A long-awaited government study sheds more light on the exposure and health impacts on those who have served at Marine Corps Base Camp Lejeune, North Carolina.

“Increased risks of several cancers were observed among Marines/Navy personnel and civilian workers likely exposed to contaminated drinking water at Camp Lejeune,” the Agency for Toxic Substances and Disease Registry report states.

The study, which was released in January following a court ruling, shows that certain cancers, including thyroid, esophageal, squamous cell lung, and male and female breast cancers, have a 20% higher likelihood of developing for those stationed at Camp Lejeune from 1975 to 1985 than at other locations.

The contamination was caused by several substances, inducing trichloroethylene (TCE), found in everything from adhesives to typewriter correction fluids. Unbeknownst to the hundreds of thousands of sailors and Marines who served at Camp Lejeune, they were being slowly and steadily exposed to carcinogens in the course of their regular duties.

To determine the link between water contamination and the increased cancer incidence, researchers compared cancer rates at Camp Lejeune with rates at Camp Pendleton, California, between 1972 and 1985. The groundbreaking report confirms what many have suspected: The drinking water at Camp Lejeune has been deadlier than previously thought.

These health conditions and others weren’t previously associated with water contamination on the base and don’t establish new presumptive conditions. However, the VA had previously established presumptive status for eight other cancers and diseases for those who served at Camp Lejeune for at least 30 days between Aug. 1, 1953, and Dec. 31, 1987.

A presumptive condition means the VA must automatically presume that an illness stems from military service. No evidence is needed to prove the link between military service and the condition; all that is required is to meet the service requirements, such as dates and locations.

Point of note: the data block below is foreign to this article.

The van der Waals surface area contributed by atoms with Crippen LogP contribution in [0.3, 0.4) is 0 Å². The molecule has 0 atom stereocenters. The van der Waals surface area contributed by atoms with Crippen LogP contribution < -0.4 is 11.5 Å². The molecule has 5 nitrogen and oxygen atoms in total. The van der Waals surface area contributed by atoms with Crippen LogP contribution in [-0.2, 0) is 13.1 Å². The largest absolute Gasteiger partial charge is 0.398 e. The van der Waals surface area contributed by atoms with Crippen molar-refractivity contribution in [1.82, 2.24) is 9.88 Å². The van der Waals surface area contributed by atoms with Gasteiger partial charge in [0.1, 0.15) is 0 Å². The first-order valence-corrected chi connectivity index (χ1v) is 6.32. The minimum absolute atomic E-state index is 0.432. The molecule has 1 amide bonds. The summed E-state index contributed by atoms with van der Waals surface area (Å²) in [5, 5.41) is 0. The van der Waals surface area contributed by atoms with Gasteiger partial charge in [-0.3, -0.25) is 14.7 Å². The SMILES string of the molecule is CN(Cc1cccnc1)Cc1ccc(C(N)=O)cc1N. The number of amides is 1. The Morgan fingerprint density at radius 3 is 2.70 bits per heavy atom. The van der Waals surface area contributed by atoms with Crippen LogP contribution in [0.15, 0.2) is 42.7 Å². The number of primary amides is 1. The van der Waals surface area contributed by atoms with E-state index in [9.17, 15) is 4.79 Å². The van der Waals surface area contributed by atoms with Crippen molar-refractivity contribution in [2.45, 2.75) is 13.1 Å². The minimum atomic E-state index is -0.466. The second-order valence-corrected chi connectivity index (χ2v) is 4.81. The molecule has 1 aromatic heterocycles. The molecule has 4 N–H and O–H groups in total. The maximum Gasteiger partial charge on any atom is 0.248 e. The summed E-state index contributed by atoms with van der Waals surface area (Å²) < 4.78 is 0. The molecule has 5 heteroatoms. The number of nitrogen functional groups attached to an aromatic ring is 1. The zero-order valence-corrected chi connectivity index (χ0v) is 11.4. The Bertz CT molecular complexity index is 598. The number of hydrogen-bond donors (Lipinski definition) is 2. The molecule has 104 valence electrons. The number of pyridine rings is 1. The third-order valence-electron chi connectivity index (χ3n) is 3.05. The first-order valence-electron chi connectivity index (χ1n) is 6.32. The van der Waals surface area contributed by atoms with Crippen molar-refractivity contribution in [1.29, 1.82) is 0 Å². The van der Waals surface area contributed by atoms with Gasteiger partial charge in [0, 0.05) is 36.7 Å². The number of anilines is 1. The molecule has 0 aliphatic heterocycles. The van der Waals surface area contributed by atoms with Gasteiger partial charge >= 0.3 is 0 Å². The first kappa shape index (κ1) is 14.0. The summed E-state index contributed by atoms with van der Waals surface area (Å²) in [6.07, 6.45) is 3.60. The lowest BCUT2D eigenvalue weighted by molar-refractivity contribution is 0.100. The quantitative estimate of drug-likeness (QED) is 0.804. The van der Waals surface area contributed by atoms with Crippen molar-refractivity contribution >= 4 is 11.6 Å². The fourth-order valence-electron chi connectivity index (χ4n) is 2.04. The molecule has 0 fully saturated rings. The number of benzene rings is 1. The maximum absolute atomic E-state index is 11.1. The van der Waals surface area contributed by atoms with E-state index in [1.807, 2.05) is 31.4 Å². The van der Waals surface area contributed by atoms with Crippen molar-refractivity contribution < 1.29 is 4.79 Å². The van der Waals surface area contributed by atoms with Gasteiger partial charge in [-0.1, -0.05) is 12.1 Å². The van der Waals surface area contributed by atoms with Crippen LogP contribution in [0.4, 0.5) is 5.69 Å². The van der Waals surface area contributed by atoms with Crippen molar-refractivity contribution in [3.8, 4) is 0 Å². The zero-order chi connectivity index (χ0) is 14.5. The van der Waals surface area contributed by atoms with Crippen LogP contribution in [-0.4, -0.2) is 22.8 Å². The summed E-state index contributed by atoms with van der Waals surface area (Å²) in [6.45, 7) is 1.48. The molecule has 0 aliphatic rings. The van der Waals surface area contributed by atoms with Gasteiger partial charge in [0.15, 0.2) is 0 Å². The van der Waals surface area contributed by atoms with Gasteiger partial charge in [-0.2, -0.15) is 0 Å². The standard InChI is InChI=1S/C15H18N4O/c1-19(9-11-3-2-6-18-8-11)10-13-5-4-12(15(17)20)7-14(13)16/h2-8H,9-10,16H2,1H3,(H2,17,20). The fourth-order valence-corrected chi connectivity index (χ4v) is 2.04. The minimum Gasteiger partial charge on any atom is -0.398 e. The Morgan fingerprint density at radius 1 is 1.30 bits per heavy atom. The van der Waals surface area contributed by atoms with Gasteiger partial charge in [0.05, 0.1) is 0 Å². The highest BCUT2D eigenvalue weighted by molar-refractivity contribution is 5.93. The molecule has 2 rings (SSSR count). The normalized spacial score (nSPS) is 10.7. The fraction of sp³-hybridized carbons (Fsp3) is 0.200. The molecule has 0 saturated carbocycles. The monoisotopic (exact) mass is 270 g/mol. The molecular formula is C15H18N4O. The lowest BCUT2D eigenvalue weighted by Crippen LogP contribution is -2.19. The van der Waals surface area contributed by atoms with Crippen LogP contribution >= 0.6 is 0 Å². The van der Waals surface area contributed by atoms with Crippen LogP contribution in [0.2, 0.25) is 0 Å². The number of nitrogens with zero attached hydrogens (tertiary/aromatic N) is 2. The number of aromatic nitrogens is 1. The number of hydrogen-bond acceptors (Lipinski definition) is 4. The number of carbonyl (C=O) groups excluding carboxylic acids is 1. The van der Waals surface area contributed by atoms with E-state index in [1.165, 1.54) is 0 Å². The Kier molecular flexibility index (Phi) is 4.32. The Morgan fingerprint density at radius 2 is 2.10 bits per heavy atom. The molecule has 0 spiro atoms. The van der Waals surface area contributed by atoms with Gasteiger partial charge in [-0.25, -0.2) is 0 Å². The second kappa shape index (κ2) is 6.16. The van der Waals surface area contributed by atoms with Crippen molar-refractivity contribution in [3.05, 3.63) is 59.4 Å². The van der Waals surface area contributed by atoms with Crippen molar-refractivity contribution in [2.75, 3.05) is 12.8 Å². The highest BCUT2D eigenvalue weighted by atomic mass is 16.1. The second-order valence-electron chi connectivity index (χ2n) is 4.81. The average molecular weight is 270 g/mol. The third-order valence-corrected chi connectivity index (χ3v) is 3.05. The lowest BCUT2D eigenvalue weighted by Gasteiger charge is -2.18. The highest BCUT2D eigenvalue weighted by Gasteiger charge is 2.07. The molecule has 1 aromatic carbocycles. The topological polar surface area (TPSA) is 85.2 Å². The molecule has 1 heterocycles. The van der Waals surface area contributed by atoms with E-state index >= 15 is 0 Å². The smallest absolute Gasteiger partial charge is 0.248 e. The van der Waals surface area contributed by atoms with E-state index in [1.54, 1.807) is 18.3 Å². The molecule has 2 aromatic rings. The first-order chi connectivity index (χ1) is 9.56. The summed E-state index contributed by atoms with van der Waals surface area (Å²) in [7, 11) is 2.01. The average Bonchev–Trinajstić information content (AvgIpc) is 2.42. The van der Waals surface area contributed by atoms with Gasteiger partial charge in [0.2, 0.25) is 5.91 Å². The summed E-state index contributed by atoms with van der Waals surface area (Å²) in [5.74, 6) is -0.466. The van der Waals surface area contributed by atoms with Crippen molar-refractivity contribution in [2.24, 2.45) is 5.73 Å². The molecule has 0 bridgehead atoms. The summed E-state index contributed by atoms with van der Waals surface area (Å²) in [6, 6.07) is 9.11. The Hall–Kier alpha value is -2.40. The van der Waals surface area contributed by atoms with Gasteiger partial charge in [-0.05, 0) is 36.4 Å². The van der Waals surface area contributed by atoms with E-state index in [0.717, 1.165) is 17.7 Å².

“Military service comes with risks, but no one expects danger from a canteen or faucet on base,” said DAV Deputy National Legislative Director Shane Liermann. “We are learning that toxic exposure seems to be a hallmark, not an exception, of military service, and we must continue to look for gaps in current policy to bring justice to all who are suffering—including those who served at Camp Lejeune.”

“From expanding Agent Orange benefits to more Vietnam veterans to ushering in a new era of toxic-exposure benefits under the Honoring our PACT Act, DAV-supported tectonic shifts in Department of Veterans Affairs policy have brought justice to thousands,” added DAV Washington Headquarters Executive Director Randy Reese. “However, our work is far from over.”

If you believe you or your family members may be eligible for VA benefits or health care due to service at Camp Lejeune, contact a DAV benefits advocate to assist you with filing a claim at dav.org/get-help-now.

Follow along with updates to legislation affecting veterans and their families by joining DAV CAN (Commander’s Action Network) at davcan.org.